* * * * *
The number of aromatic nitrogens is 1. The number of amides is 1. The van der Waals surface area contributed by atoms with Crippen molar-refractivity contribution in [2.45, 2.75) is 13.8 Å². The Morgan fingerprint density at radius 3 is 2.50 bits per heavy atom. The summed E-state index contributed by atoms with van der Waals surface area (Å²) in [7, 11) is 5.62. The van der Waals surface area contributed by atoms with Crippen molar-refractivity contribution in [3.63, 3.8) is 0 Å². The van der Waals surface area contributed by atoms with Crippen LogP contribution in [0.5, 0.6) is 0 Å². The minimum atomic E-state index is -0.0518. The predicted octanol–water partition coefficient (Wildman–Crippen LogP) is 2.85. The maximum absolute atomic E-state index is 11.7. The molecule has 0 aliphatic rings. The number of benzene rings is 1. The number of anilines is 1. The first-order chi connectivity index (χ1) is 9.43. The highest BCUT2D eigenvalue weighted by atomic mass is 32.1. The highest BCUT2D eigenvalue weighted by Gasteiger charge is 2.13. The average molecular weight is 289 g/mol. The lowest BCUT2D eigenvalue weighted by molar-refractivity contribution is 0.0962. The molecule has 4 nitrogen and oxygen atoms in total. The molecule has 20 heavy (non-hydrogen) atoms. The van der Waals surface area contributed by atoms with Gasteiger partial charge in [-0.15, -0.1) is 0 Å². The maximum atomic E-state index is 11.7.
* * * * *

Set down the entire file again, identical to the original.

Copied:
The number of aromatic nitrogens is 1. The number of amides is 1. The van der Waals surface area contributed by atoms with Crippen molar-refractivity contribution in [2.45, 2.75) is 13.8 Å². The Morgan fingerprint density at radius 3 is 2.50 bits per heavy atom. The summed E-state index contributed by atoms with van der Waals surface area (Å²) in [7, 11) is 5.62. The van der Waals surface area contributed by atoms with Crippen molar-refractivity contribution in [3.63, 3.8) is 0 Å². The van der Waals surface area contributed by atoms with Crippen LogP contribution in [0.5, 0.6) is 0 Å². The minimum atomic E-state index is -0.0518. The predicted octanol–water partition coefficient (Wildman–Crippen LogP) is 2.85. The maximum absolute atomic E-state index is 11.7. The molecule has 0 aliphatic rings. The number of benzene rings is 1. The number of anilines is 1. The first-order chi connectivity index (χ1) is 9.43. The highest BCUT2D eigenvalue weighted by atomic mass is 32.1. The highest BCUT2D eigenvalue weighted by Gasteiger charge is 2.13. The average molecular weight is 289 g/mol. The lowest BCUT2D eigenvalue weighted by molar-refractivity contribution is 0.0962. The molecule has 4 nitrogen and oxygen atoms in total. The molecule has 20 heavy (non-hydrogen) atoms. The van der Waals surface area contributed by atoms with Gasteiger partial charge in [-0.15, -0.1) is 0 Å². The maximum atomic E-state index is 11.7.